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12.4.09

Ionarts at Large: Falla, Bartók and Tan Dun—Lang Lang enriched



available at Amazon
Bartók, Dance Suite Sz.77 et al., Boulez, CSO
Deutsche Grammophon
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Tan Dun, Ghost Opera, Kronos Quartet
Nonesuch
available at Amazon
Tan Dun et al., Pipa Concerto..., Bashmet / Moscow Soloists / Wu Man
Onyx
Manuel de Falla’s Danza Ritual de Fuego, exceedingly well played by the Munich Philharmonic under the baton of Tan Dun (April 2nd – 4th), is a charming little fire cracker from this composer who nearly wrote himself into one-hit-wonder status with that work.

Before the Spaniard was on the program, it was Bartók’s turn. Simplistically speaking, you trade in melody for compelling rhythm with the Hungarian master—and, assuming you are receptive to that, you feel enriched by it. That’s true for most of his major orchestral pieces, although in the Dance Suite for Orchestra Sz.77 the equation doesn’t work out for me. The moments of lyricism amid a hectic, craggy landscape of various ethically flavored dance rhythms, with brief, disoriented outbursts, strikes me as more random than well integrated. Barring greater exposure to the work, it can easily make the impression of bits and pieces plugged from the scores of several movies, filmed on original locations.

Tan Dun’s own music, incidentally, makes a not dissimilar impression. The Pipa Concerto—for that Chinese zither that looks half like a lute and sounded like a metallic banjo whenever pipa virtuoso Shao Rong strummed the amplified instrument vigorously—is heavily based on his 1999 “Ghost Opera” for String Quartet and Pipa (which remains my favorite Tan Dun work). But the mix of western orchestra and sounds that, for western ears, embody the very stereotype of Chinese music is responsible for the very brew that made his opera “The First Emperor” interesting for half an hour and unbearable thereafter. The tried and culturally correct “East-meets-West” concept sounds awfully tired nowadays and third rate Puccini interrupted by collective “Yao Yao” grunts from the orchestra musicians just isn’t musically uplifting.

That grunting—and the players’ foot-stomping—caused the typical (unintended) merriment in the audience. While those moments don’t tempt me to resort to superficially amused or discomfited laughter, they make me cringe with vicarious embarrassment, teeth gnashing. (It’s one thing for four autonomous string quartet players to do it, another matter when an orchestra is coerced into doing that sort of stuff so far removed from their real expertise.) The actual moment of wit came when Tan Dun employs the sound of an orchestra tuning before he hurls himself into an unambiguously gorgeous Adagio where the orchestra finally plays music from its realm: a cantilena that has romanticized Bach at its base and Chinese spices for color.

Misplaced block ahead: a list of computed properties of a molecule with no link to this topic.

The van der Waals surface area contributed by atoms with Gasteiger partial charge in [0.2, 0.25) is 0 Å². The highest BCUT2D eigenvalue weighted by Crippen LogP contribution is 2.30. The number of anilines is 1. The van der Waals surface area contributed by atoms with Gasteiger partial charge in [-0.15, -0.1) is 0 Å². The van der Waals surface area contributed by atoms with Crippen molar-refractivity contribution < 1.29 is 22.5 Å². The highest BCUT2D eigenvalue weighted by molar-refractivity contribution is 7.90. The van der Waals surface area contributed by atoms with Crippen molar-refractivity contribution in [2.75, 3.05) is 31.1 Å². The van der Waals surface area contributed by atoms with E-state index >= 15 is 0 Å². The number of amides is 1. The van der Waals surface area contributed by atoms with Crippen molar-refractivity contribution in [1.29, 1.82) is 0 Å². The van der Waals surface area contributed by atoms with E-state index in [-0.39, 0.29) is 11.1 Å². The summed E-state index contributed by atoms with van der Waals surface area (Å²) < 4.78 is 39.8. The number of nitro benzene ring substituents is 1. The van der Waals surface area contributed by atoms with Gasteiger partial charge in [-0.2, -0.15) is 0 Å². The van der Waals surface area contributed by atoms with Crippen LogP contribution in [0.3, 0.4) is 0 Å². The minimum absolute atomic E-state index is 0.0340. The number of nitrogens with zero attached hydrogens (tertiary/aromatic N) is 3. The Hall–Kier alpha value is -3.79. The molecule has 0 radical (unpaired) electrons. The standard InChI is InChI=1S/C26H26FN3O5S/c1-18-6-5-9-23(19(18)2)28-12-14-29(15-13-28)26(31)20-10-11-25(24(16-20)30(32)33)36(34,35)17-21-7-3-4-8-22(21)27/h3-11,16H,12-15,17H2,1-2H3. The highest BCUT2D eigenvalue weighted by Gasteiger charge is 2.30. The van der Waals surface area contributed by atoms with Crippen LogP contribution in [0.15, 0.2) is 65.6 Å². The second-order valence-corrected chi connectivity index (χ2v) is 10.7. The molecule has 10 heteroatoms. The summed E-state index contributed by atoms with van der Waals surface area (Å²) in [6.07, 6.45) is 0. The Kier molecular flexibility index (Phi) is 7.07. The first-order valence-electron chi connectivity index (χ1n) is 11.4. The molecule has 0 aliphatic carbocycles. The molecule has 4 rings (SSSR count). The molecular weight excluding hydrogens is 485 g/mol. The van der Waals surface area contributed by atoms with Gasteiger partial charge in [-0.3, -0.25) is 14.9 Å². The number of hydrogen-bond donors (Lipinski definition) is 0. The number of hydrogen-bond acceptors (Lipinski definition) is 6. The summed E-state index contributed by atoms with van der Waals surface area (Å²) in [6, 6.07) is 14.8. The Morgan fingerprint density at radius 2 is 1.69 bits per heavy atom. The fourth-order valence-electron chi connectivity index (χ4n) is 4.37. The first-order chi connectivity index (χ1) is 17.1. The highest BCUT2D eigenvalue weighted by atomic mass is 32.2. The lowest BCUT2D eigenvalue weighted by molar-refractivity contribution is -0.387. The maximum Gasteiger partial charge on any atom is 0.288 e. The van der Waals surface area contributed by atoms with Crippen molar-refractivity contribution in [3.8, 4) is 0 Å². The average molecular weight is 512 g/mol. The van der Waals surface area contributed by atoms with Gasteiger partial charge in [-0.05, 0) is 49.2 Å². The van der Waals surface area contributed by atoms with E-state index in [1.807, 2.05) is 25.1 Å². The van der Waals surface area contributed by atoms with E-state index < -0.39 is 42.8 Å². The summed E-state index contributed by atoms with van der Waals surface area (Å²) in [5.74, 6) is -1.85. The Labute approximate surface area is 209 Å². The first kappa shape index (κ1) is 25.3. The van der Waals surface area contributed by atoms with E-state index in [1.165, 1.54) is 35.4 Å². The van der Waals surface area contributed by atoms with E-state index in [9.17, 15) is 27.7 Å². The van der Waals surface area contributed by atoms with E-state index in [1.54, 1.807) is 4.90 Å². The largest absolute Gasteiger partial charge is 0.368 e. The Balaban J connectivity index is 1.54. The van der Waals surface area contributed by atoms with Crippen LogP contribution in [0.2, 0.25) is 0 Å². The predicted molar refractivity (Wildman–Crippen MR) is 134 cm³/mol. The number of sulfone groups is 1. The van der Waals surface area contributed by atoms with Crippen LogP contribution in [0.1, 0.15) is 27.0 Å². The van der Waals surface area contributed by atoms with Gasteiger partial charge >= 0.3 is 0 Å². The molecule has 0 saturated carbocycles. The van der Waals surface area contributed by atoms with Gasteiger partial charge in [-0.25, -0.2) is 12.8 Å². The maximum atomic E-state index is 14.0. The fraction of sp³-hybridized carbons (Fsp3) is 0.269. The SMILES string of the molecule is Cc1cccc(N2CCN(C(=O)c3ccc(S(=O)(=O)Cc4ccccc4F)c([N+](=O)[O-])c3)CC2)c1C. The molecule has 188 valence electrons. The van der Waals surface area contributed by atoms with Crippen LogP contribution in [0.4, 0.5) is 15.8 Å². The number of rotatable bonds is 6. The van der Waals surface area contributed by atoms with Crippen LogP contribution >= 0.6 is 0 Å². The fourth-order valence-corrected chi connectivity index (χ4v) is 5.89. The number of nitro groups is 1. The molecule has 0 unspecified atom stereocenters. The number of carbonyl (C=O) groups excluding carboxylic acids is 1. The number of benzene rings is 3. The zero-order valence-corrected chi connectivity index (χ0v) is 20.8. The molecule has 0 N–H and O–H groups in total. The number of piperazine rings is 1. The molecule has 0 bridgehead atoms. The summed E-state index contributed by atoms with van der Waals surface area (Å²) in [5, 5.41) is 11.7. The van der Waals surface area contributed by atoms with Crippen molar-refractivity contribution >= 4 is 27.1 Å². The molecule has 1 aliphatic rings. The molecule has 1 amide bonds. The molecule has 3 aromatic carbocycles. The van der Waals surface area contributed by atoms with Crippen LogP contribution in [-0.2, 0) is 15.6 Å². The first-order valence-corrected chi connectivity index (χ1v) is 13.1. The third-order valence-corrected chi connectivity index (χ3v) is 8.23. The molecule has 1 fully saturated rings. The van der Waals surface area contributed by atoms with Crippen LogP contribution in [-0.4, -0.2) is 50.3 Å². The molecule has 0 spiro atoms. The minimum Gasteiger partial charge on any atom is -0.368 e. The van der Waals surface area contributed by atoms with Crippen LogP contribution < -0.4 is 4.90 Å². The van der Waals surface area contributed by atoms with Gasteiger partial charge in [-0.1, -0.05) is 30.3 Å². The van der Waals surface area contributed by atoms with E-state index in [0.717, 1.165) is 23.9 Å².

The engrossing Pipa mastery of a player like Shao Rong would be much better served in a concert and venue specifically chosen for it. Folded into a still born orchestral chimera, the genuinely interesting pipa elements are robbed of their context and come across as no more authentically Chinese than spring rolls at McDonalds.

The novelty of the concerto, to those who heard it for the first time, may have been more interesting than the recycled conventionalism of Tan Dun’s Piano Concerto. True, it sounds like a “Soundtrack to a movie unscreened”, the thematic material is risibly short and its development haphazard, but it offers dreamy pleasantness (Lento) married to overt tempestuousness (Allegro Vivace) showing that orchestral exclamations and shouts are not necessary to create color and exoticisms. Brass squeaks enriched by wooden percussion and Nibelungen-worthy ambos hammering (Taiko drums, actually) all appear; strings and piano solo part are treated no differently to Ravel or Poulenc. It’s a shallow joyride, shamelessly romantic in the gong-heavy slow movement which is a Classic FM suitable representation of “Water” (=strings). That element and “Fire”, from the first movement, are combined in the third, where the tinkling of piano, piccolo solo, plodding piano clusters, and evocations of the pipa by the strings suggest, once more, Ravel’s piano concertos. It takes some time to find its natural conclusion which it does when Lang Lang, the soloist on duty, finishes with —literally—fist-banging chords and elbow-dragging arpeggios: conceits that the audience variously found an exciting fancy or infuriating mockery.

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